In 1884, George B. Olney and C. Frank Floyd purchased three or four acres of land by the Mohawk River. It was the first canning factory to be built in this area. The buildings were two stories high and spread out. North of the buildings were long sheds where horse-drawn lumber wagons loaded with sweet corn were placed. On the west and south side of the large building were the store rooms, where the canned goods were stored. The corn was raised by the local farmers. In the fall the corn was cut by hand, shucked by hand, packed into the cans and labled by hand. It was then packed into wooden boxes, and loaded on large wagons pulled by a stout team of horses.

Canners in those days spent their winters making their own cans. On November 20, 1881, a local newspaper stated “Olney and Floyd canning factory owners have purchased a boat load of Welch tin and are preparing to make cans for the next season.”

The Olney and Floyd Company canned corn as the only product at first. Then four years later the Delta plant was purchased. By 1886, both canning factories together had reached the total of one million cans a year. The work at the plant included snipping of beans, shelling peas, shucking corn, all done by hand. Then there was the slow process of filling and hand soldering the tin containers. Can you imagine processing one million cans a year by hand?

In 1881 about 30 people were employed at the can producing factory. In 1887 they were making 4,000 cans a day. It would need to make 600,000 cans to supply both factories. At that time both factories were canning corn, succotash, green and yellow beans, peas, pumpkin, squash, tomatoes, spinach, red kidney beans, lima beans and beets. The Rome Sentinel stated on September 27, 1891, “Olney and Floyd had put up 400,000 cans of corn at the Delta plant. The Westernville factory did the same number that year.”

In 1894 there were 100 people employed in the Delta factory.  With George Jr., John and W. Floyd Olney at the Lee Centre factory, they employed over 200 people at the peak of their business. The Lee Centre plant sold canned goods to many of the local grocery stores such as Loblaws and A. & P.

Around the turn of the century, more produce was canned in Oneida County than any other county in New York. Produce was grown by area farmers. Lee Center Canning Factory was built to replace the Delta factory that had closed it’s doors in 1907, to make way for the Delta Dam project. The Lee Center Canning Factory closed in 1971.

The final verdict: Pumpkin fed people and provided jobs! We still love our pumpkin today!

JNW’s Halloween Challenge: Candy

Witch Fingers

Witch Fingers

Witch Fingers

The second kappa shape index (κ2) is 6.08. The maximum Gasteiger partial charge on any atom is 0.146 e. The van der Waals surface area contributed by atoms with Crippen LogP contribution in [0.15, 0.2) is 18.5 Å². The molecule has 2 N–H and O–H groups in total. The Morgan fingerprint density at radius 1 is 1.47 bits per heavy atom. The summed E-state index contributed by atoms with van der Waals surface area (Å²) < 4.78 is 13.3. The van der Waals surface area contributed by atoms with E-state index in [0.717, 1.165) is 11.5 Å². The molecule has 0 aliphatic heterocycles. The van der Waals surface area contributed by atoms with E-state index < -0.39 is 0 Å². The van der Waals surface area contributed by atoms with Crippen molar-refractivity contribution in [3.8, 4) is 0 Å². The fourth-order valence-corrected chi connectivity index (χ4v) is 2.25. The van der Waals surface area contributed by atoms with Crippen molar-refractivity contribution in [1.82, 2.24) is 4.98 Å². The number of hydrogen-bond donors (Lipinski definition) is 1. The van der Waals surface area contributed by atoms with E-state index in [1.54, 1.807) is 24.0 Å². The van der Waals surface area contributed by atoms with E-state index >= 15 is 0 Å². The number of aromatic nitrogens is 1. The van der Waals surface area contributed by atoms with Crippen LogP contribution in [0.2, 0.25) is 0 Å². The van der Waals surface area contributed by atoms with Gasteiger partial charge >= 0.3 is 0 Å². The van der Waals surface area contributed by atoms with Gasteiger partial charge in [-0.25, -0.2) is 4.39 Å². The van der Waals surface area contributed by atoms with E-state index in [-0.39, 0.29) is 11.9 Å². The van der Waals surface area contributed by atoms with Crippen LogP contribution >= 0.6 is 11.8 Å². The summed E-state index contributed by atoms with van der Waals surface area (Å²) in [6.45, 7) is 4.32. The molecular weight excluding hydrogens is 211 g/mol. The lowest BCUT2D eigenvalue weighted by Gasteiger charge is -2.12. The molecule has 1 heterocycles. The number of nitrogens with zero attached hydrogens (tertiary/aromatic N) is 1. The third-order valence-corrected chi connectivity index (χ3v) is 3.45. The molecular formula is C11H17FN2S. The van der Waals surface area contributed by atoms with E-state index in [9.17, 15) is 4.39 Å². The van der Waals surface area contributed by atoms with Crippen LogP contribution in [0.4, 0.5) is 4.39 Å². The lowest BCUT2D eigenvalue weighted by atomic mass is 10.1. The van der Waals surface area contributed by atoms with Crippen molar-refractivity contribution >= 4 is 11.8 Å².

28 blanched almonds

Black gel food coloring

14 large pretzel rods

12 oz bright green candy coating (I use Wilton’s Vibrant Green Candy Melts. I buy them on Amazon along with everything else, ha ha!)

Prep time: 15 minutes

Yield 28 Witch Fingers

Directions:

1. Paint each almond with black food coloring gel. Set aside to dry.

2. Break or cut each pretzel in half. Line a baking sheet with parchment paper.

3. Place the green candy coating in microwave and melt in 30 second increments, stirring after every 30 seconds. Heat until candy is completely melted.

4. Dip the pretzel in the green coating leaving 1/2 inch section un-dipped.

5. Place dipped pretzel on baking sheet and place a black almond on the tip for “fingernail.”

6. When the coating is almost dry, but not set, take a toothpick and gently roll across the top and about half way down the finger to add wrinkles.

7. Refrige for 10 minutes to set the coating completely. Serve immediately or place in air tight container for up to one month

PS if you don’t want to use black food coloring at all, you can use regular almonds or chocolate-dipped almonds instead.

Have a spooktacular time with JNW’s Halloween Challenge! Enjoy!

 

October: A Month of Pumpkins; Day 6, Pumpkin Beer

 

Pumpkin Beer

Pumpkin Beer

The Pilgrims were also known to make pumpkin beer. They fermented a combination of persimmons, hops, maple sugar and pumpkin to make this early colonial brew.

Pumpkin Ale is one of the oldest styles to originate in America.  When New England colonists lacked some beer ingredients they turned to what they could find or grow themselves.  In place of malt they used other fermentable sugars like molasses, sweet potato, or pumpkin.  Alas, pumpkin beers weren’t too popular since the pumpkin was used for its sugar alone rather than its flavor.  Today, pumpkins, along with other pumpkin pie spices, are used in addition to malt to create these fall favorites.

For the Best US Pumpkin Beers Look Here

And I Love the Labels on these beers: Good Gourd, Pumpkick, Fat Jack, Jacques All Lantern and Roadsmary’s Baby !

October: A Month of Pumpkins; Day 5, Pumpkin Spice Coffee Creamer

Pumpkin Spice Coffee Creamer

Pumpkin Spice Coffee Creamer

My Pumpkin Spice Coffee Creamer

1/2 cup cream

1/2 cup milk

1/4 cup pumpkin puree

1 tbsp maple syrup

1/4 tsp pumpkin pie spice (See recipe HERE)

Combine ingredients in jar and shake well.

Pour into coffee as desired.

Store in fridge for up to 4 days.

Love it!

October: A Month of Pumpkins, Day 4, Pumpkin Pie Spice

Pumpkin Pie Spice

Pumpkin Pie Spice

Sprinkle Pumpkin Pie Spice over whipped cream in a coffee drink!

Make the Pumpkin Pie Spice early in the month! We are going to use it in many recipes to come!

4 tbsp cinnamon

8 tsp ginger

2 tsp allspice

2 tsp nutmeg

2 tsp cloves

Combine all ingredients in a jar and shake well.

Use within 6 months!

I absolutely LOVE it!